1. October 10, 2011

      Aladdin eToken on Ubuntu 11.10 (oneiric ocelot) amd64

      Update: In my mad rush to get everything working, I completely missed that 8.1 was released, which adds native 64-bitness. Apart from linking /usr/lib64/libeToken.so to /usr/lib/libeToken.so.8, there are no hacks required anymore! Yay!

      I’ve just installed the oneiric release candidate. And I like the changes. And I like that with a little tweaking, my eToken still works!

      I did a bare-metal install, as I’ve now upgraded to SSD. So, I’ve updated my tutorial to match.

      1. Install 11.10 amd64. Now, even though SAC amd64 is supposed to be amd64, they lied, and it ships with i386 binaries that just happen to work on amd64. So you’ll need to prep your x86_64 system with i386 goodness, by using: [code]sudo apt-get install ia32-libs libhal1 opensc pcscd[/code]

        • Note that I said libhal1, in DIRECT CONTRADICTION to SafeNet’s user guide. if you don’t, you’ll see things pop up in /var/log/syslog like [code]pcscd: dyn_unix.c:37:DYN_LoadLibrary() /usr/lib/pcsc/drivers/aks-ifdh.bundle/Contents/Linux/libAksIfdh.so: libhal.so.1: cannot open shared object file: No such file or directory[/code]
      2. You’ll need the 32-bit libpcsclite1 and libhal1. Simply run:
        [code]
        wget http://archive.ubuntu.com/ubuntu/pool/main/p/pcsc-lite/libpcsclite1_1.7.2-2ubuntu2_i386.deb
        wget http://archive.ubuntu.com/ubuntu/pool/main/h/hal/libhal1_0.5.14-0ubuntu6_i386.deb
        dpkg -x libpcsclite1_1.7.2-2ubuntu2_i386.deb libpcsclite1-i386
        dpkg -x libhal1_0.5.14-0ubuntu6_i386.deb libhal1-i386
        sudo cp libpcsclite1-i386/lib/libpcsclite.so.1.0.0 /lib32
        sudo cp libhal1-i386/usr/lib/libhal.so.1.0.0 /usr/lib32
        sudo ln -s /usr/lib32/libhal.so.1.0.0 /usr/lib32/libhal.so.1
        sudo ln -s /lib32/libpcsclite.so.1.0.0 /lib32/libpcsclite.so.1
        [/code]
      3. Download the SafeNet Authentication Client for Linux 8.0. In theory you should have a support agreement with SafeNet to download this, but you CAN find it on Google, including from SafeNet themselves (hint: try SAC instead of the full spelling). Install it with [code]dpkg -i SafenetAuthenticationClient-8.0.5-0_amd64.deb[/code]

      Note: if you’ve got this working before, you’ll notice that in 11.10 they’ve moved from /usr/lib being a link of /usr/lib64 to being it’s own directory; the result being the new location of /usr/lib64/libeTPkcs11.so for your PKCS11 applications.

      So there you go. If you add the /usr/lib64/libeTPkcs11.so to Firefox and Thunderbird, you should see your certificates. If you run PKIMonitor, you should be able to modify your eToken.

      For a quick verification, run [code]pkcs11-tool --module /usr/lib64/libeTPkcs11.so -L[/code], and you should see your eToken.

    2. July 8, 2011

      Aladdin eToken on Ubuntu 11.04 (natty narwhal) amd64

      Update: this has been updated for 11.10, check it out here.

      This is more complicated than it should be, for no real reason. I like my eToken, and have been trying for a good year to get it working on 64-bit Linux. Today, I sat down, started from scratch, and nutted it out. The following 3-step procedure should be all that’s needed to get it working.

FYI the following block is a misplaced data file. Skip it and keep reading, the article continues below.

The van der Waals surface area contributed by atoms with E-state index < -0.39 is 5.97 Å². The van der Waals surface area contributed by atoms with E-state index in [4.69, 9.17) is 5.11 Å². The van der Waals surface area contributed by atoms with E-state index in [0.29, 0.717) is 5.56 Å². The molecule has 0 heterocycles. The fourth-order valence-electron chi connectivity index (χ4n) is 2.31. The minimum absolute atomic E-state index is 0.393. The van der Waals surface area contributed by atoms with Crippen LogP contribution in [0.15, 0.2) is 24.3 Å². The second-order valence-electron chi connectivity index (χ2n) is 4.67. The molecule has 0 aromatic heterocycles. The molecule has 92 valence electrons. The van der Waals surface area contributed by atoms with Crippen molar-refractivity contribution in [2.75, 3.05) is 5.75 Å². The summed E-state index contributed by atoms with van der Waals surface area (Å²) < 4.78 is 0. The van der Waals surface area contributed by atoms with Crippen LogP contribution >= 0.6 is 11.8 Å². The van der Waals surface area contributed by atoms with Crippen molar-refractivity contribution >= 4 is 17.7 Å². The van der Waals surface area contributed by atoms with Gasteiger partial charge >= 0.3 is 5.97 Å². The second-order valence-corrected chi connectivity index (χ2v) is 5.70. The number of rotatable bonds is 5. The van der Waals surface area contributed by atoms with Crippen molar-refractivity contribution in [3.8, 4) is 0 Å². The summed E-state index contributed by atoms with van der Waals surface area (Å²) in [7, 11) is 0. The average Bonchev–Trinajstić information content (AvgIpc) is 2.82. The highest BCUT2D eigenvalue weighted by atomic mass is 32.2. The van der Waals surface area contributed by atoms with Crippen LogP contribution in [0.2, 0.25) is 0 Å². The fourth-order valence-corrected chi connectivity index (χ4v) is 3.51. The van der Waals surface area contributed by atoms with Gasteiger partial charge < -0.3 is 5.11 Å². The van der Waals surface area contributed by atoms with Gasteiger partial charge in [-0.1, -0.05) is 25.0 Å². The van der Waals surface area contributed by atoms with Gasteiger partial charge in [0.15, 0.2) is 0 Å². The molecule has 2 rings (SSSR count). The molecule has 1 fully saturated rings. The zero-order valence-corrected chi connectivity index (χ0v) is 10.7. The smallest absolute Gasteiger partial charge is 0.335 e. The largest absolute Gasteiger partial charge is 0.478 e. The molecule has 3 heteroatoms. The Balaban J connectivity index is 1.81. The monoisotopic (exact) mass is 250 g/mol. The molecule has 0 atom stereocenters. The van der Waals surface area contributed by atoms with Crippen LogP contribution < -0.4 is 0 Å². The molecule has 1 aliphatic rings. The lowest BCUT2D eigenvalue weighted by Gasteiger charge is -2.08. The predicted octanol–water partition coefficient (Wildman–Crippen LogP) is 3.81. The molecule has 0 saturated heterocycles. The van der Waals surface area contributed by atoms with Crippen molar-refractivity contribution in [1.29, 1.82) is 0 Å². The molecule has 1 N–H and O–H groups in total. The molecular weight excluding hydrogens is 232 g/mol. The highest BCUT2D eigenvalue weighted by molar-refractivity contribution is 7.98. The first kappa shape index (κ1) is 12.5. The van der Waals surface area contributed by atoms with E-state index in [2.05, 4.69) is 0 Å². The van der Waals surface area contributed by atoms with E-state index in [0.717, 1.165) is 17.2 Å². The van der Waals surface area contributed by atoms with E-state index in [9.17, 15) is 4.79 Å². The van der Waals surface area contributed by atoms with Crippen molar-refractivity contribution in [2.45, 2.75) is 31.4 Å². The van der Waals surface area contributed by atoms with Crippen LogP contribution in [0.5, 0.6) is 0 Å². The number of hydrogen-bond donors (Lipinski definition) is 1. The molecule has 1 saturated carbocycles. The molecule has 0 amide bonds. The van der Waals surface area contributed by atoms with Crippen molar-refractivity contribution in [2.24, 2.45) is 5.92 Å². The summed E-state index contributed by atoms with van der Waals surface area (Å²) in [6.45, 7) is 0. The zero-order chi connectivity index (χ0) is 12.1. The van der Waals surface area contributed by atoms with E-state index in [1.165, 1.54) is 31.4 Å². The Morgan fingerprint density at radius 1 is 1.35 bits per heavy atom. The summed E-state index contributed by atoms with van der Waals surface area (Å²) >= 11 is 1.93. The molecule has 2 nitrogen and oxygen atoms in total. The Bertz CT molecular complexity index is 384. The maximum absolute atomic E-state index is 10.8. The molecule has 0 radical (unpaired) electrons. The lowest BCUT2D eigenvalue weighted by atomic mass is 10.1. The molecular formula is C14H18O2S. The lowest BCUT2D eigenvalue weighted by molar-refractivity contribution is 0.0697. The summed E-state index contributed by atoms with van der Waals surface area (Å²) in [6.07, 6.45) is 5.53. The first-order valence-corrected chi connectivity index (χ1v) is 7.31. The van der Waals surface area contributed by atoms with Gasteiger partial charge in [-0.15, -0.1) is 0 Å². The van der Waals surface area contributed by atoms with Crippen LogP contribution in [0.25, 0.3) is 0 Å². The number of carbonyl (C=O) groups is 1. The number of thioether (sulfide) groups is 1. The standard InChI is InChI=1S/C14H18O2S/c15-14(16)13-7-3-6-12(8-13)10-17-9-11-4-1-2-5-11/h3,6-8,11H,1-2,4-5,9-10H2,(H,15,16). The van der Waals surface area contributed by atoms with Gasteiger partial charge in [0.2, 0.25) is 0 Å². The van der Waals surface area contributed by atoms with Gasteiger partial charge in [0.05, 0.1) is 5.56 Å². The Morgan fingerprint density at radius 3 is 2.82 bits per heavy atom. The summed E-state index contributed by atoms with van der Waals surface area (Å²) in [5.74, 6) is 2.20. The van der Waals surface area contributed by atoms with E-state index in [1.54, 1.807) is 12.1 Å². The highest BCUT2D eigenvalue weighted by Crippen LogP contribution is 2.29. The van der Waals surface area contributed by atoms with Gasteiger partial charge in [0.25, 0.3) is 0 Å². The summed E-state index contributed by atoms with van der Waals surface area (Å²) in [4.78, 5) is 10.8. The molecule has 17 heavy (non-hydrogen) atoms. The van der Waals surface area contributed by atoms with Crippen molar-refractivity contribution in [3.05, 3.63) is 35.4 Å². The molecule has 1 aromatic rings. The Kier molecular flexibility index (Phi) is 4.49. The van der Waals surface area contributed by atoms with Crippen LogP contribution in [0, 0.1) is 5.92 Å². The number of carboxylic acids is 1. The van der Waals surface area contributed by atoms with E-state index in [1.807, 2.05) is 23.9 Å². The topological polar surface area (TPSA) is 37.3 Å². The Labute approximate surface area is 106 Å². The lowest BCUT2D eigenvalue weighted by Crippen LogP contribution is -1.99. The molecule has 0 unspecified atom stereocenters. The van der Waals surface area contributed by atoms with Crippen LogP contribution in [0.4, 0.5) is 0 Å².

1. Install 11.04 amd64. Now, even though SAC amd64 is supposed to be amd64, they lied, and it ships with i386 binaries that just happen to work on amd64. So you’ll need to prep your x86_64 system with i386 goodness, by using: [code]sudo apt-get install ia32-libs libhal1 opensc pcscd[/code]

        • Note that I said libhal1, in DIRECT CONTRADICTION to SafeNet’s user guide. if you don’t, you’ll see things pop up in /var/log/syslog like [code]pcscd: dyn_unix.c:37:DYN_LoadLibrary() /usr/lib/pcsc/drivers/aks-ifdh.bundle/Contents/Linux/libAksIfdh.so: libhal.so.1: cannot open shared object file: No such file or directory[/code]
      2. Download the SafeNet Authentication Client for Linux 8.0. In theory you should have a support agreement with SafeNet to download this, but you CAN find it on Google, including from SafeNet themselves (hint: try SAC instead of the full spelling). Install it with [code]dpkg -i SafenetAuthenticationClient-8.0.5-0_amd64.deb[/code]
      3. Finally, you’ll need the 32-bit libpcsclite1. Simply run:
        [code]
        wget http://archive.ubuntu.com/ubuntu/pool/main/p/pcsc-lite/libpcsclite1_1.7.2-2ubuntu2_i386.deb
        dpkg -x libpcsclite1_1.7.2-2ubuntu2_i386.deb libpcsclite1-i386
        sudo cp libpcsclite1-i386/lib/* /lib32
        [/code]

      So there you go. If you add the /usr/lib/libeTPkcs11.so to Firefox and Thunderbird, you should see your certificates. If you run PKIMonitor, you should be able to modify your eToken.

      For a quick verification, run [code]pkcs11-tool --module /usr/lib/libeTPkcs11.so -L[/code], and you should see your eToken.

      Also, good-bye Windows XP. This was the last thing preventing me from using Ubuntu on a daily basis, and now you’ve been completely replaced.

    3. June 21, 2011

      KVM virtual console to physical TTY

      This took me longer than it should’ve to figure out… I wanted to take the virtual console (pts) from a KVM virtual machine, and map it to a physical tty, so that I could login to my virtual machine from the physical keyboard, without having to login to the virtual host itself. This can be done with a simple one-liner:

      screen /dev/pts/1 > /dev/tty9 < /dev/tty9 &

      Add that to /etc/rc.d/rc.local to start on system startup (hopefully after the VM has started), and I'm all set!